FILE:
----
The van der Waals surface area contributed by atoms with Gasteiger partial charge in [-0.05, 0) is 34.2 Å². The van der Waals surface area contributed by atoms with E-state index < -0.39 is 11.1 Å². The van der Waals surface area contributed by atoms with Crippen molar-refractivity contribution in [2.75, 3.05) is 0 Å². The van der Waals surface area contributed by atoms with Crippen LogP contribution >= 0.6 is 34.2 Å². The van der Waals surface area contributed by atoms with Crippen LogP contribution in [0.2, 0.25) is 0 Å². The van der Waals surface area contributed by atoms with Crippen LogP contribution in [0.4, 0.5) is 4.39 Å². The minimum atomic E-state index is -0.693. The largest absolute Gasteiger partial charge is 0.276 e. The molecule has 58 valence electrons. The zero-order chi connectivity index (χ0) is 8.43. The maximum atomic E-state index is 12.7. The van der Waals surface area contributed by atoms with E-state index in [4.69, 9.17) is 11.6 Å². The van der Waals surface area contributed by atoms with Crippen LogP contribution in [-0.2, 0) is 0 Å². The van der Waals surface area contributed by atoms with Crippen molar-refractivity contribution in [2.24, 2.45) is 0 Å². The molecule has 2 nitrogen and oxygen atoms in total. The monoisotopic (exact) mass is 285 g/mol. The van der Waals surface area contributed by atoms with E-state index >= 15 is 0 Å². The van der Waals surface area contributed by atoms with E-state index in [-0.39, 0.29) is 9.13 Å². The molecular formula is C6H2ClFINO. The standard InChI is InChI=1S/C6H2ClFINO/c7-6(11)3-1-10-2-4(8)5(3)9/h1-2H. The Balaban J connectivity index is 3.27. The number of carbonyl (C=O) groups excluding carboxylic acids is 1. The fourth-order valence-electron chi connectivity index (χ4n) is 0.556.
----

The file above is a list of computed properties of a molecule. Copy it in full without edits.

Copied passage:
The van der Waals surface area contributed by atoms with Gasteiger partial charge in [-0.05, 0) is 34.2 Å². The van der Waals surface area contributed by atoms with E-state index < -0.39 is 11.1 Å². The van der Waals surface area contributed by atoms with Crippen molar-refractivity contribution in [2.75, 3.05) is 0 Å². The van der Waals surface area contributed by atoms with Crippen LogP contribution >= 0.6 is 34.2 Å². The van der Waals surface area contributed by atoms with Crippen LogP contribution in [0.2, 0.25) is 0 Å². The van der Waals surface area contributed by atoms with Crippen LogP contribution in [0.4, 0.5) is 4.39 Å². The minimum atomic E-state index is -0.693. The largest absolute Gasteiger partial charge is 0.276 e. The molecule has 58 valence electrons. The zero-order chi connectivity index (χ0) is 8.43. The maximum atomic E-state index is 12.7. The van der Waals surface area contributed by atoms with E-state index in [4.69, 9.17) is 11.6 Å². The van der Waals surface area contributed by atoms with Crippen LogP contribution in [-0.2, 0) is 0 Å². The van der Waals surface area contributed by atoms with Crippen molar-refractivity contribution in [2.24, 2.45) is 0 Å². The molecule has 2 nitrogen and oxygen atoms in total. The monoisotopic (exact) mass is 285 g/mol. The van der Waals surface area contributed by atoms with E-state index >= 15 is 0 Å². The van der Waals surface area contributed by atoms with E-state index in [-0.39, 0.29) is 9.13 Å². The molecular formula is C6H2ClFINO. The standard InChI is InChI=1S/C6H2ClFINO/c7-6(11)3-1-10-2-4(8)5(3)9/h1-2H. The Balaban J connectivity index is 3.27. The number of carbonyl (C=O) groups excluding carboxylic acids is 1. The fourth-order valence-electron chi connectivity index (χ4n) is 0.556.